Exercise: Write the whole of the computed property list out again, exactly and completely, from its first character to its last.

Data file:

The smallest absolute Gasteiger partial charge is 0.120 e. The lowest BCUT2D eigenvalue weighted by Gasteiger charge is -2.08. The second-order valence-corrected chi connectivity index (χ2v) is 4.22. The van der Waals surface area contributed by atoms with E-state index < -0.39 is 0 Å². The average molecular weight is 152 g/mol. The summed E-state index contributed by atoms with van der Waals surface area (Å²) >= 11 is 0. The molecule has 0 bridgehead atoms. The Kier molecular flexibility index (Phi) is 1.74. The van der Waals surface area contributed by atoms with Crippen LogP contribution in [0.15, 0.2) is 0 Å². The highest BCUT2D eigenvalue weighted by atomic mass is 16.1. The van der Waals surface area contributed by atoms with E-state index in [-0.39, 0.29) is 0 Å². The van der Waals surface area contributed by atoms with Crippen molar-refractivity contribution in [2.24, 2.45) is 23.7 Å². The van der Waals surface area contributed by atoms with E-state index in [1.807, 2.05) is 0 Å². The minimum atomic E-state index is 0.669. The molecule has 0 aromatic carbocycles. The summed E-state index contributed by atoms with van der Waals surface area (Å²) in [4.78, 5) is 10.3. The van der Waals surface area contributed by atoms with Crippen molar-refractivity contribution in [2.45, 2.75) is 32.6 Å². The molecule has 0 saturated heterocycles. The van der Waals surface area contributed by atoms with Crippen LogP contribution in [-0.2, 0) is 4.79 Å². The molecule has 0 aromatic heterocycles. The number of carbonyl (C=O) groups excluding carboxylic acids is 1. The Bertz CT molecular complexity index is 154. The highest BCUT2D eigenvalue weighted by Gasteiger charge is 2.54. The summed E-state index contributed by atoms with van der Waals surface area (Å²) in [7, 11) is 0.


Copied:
The smallest absolute Gasteiger partial charge is 0.120 e. The lowest BCUT2D eigenvalue weighted by Gasteiger charge is -2.08. The second-order valence-corrected chi connectivity index (χ2v) is 4.22. The van der Waals surface area contributed by atoms with E-state index < -0.39 is 0 Å². The average molecular weight is 152 g/mol. The summed E-state index contributed by atoms with van der Waals surface area (Å²) >= 11 is 0. The molecule has 0 bridgehead atoms. The Kier molecular flexibility index (Phi) is 1.74. The van der Waals surface area contributed by atoms with Crippen LogP contribution in [0.15, 0.2) is 0 Å². The highest BCUT2D eigenvalue weighted by atomic mass is 16.1. The van der Waals surface area contributed by atoms with E-state index in [-0.39, 0.29) is 0 Å². The van der Waals surface area contributed by atoms with Crippen molar-refractivity contribution in [2.24, 2.45) is 23.7 Å². The van der Waals surface area contributed by atoms with E-state index in [1.807, 2.05) is 0 Å². The minimum atomic E-state index is 0.669. The molecule has 0 aromatic carbocycles. The summed E-state index contributed by atoms with van der Waals surface area (Å²) in [4.78, 5) is 10.3. The van der Waals surface area contributed by atoms with Crippen molar-refractivity contribution in [2.45, 2.75) is 32.6 Å². The molecule has 0 saturated heterocycles. The van der Waals surface area contributed by atoms with Crippen LogP contribution in [-0.2, 0) is 4.79 Å². The molecule has 0 aromatic heterocycles. The number of carbonyl (C=O) groups excluding carboxylic acids is 1. The Bertz CT molecular complexity index is 154. The highest BCUT2D eigenvalue weighted by Gasteiger charge is 2.54. The summed E-state index contributed by atoms with van der Waals surface area (Å²) in [7, 11) is 0.